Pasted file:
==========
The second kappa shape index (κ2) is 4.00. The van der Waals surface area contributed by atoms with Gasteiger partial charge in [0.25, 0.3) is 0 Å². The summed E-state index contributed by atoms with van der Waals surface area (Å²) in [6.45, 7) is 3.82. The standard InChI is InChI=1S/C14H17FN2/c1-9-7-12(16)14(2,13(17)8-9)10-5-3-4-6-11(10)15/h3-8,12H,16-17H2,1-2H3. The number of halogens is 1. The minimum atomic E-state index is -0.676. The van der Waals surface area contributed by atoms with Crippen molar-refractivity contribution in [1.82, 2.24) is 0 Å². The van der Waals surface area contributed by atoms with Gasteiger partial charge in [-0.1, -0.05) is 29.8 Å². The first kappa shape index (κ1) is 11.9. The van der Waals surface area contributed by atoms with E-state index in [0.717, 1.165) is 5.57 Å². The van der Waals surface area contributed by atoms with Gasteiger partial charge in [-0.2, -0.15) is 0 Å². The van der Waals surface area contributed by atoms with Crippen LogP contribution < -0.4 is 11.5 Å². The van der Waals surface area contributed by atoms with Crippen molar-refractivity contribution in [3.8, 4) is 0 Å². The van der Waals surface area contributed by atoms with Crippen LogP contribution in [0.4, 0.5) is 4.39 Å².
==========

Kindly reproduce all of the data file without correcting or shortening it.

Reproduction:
The second kappa shape index (κ2) is 4.00. The van der Waals surface area contributed by atoms with Gasteiger partial charge in [0.25, 0.3) is 0 Å². The summed E-state index contributed by atoms with van der Waals surface area (Å²) in [6.45, 7) is 3.82. The standard InChI is InChI=1S/C14H17FN2/c1-9-7-12(16)14(2,13(17)8-9)10-5-3-4-6-11(10)15/h3-8,12H,16-17H2,1-2H3. The number of halogens is 1. The minimum atomic E-state index is -0.676. The van der Waals surface area contributed by atoms with Crippen molar-refractivity contribution in [1.82, 2.24) is 0 Å². The van der Waals surface area contributed by atoms with Gasteiger partial charge in [-0.1, -0.05) is 29.8 Å². The first kappa shape index (κ1) is 11.9. The van der Waals surface area contributed by atoms with E-state index in [0.717, 1.165) is 5.57 Å². The van der Waals surface area contributed by atoms with Gasteiger partial charge in [-0.2, -0.15) is 0 Å². The van der Waals surface area contributed by atoms with Crippen LogP contribution < -0.4 is 11.5 Å². The van der Waals surface area contributed by atoms with Crippen molar-refractivity contribution in [3.8, 4) is 0 Å². The van der Waals surface area contributed by atoms with Crippen LogP contribution in [0.4, 0.5) is 4.39 Å².